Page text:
If you haven't created a living trust, now's the time to take care of that paperwork. You might think that a will provides all the protection you need, but that's not the case. A will does designate how you want your estate to get divided up. But, if you want to go beyond that, you need to create a living trust. Read the information provided here. You'll find four important reasons to create a living trust.
Maintain the Privacy of the Estate
If you want to keep the contents of your estate private, the best thing you can do is create a living trust. One of the problems with wills is that the contents are made public as soon as you pass away. That means that anyone can claim the right to public access to see what your will contains. Unfortunately, that puts your estate at risk from bill collectors, and anyone who wants to lay claim to your estate. With a living trust, all information remains private and confidential.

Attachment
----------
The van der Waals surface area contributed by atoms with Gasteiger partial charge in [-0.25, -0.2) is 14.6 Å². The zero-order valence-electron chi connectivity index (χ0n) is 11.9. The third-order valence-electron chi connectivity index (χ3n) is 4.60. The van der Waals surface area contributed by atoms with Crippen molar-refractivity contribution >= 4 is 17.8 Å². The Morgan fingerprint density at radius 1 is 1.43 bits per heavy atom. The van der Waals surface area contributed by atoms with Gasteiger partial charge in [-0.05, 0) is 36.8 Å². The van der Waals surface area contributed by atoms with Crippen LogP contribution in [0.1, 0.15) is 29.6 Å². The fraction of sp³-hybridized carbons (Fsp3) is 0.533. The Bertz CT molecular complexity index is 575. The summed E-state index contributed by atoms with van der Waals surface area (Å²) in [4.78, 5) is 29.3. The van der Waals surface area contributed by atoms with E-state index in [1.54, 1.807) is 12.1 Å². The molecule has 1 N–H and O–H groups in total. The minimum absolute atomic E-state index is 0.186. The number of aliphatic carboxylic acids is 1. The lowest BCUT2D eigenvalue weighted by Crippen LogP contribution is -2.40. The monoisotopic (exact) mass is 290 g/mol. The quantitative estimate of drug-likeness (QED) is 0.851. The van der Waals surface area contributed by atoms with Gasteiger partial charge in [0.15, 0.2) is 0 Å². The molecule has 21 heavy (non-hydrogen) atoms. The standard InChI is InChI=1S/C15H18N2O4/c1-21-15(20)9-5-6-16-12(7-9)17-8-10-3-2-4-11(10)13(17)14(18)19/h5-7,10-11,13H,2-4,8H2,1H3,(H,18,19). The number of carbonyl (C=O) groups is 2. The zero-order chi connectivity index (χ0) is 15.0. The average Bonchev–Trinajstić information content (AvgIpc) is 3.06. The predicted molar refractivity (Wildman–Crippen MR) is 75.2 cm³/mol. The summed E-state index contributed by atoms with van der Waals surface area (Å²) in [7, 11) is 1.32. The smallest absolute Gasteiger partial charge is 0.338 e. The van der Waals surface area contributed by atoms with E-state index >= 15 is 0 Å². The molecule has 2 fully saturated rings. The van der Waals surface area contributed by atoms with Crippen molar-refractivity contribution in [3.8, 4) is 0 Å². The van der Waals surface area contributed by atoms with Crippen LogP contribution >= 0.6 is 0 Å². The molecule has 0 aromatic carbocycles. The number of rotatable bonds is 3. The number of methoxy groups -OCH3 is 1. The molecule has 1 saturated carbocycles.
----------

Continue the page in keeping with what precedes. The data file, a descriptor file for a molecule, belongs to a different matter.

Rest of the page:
Safeguard Minor Children
If you have young children that you want to take care of, you need a living trust. This is especially true if you plan to leave a large sum of money for your children. A living trust protects the money until your children are old enough to assume responsibility for the funds. Luckily, you can choose that age. A living trust also ensures that someone else can't take control of your children's money. A living trust prevents anyone else from accessing the funds unless you make specific provisions in the trust.
Alleviate the Tax Burden
If you want to take care of your family, now's the time to talk to an attorney about creating a living trust. One of the issues surrounding a will is that your assets are taxed. Unfortunately, the IRS can take a big chunk out of your estate. That's why you need to create a living trust. Once your estate becomes part of a living trust, it's protected against estate taxes.
Give Yourself Access
If you want to continue having access to your estate, one of the best things you can do is create a living trust. One of the benefits of establishing a living trust is that you continue to have access to your assets. Once you pass away, the living trust kicks in, and all your assets are protected under the plan. Best of all, your estate stays out of probate court.
Contact an attorney in your area to learn more about living trusts.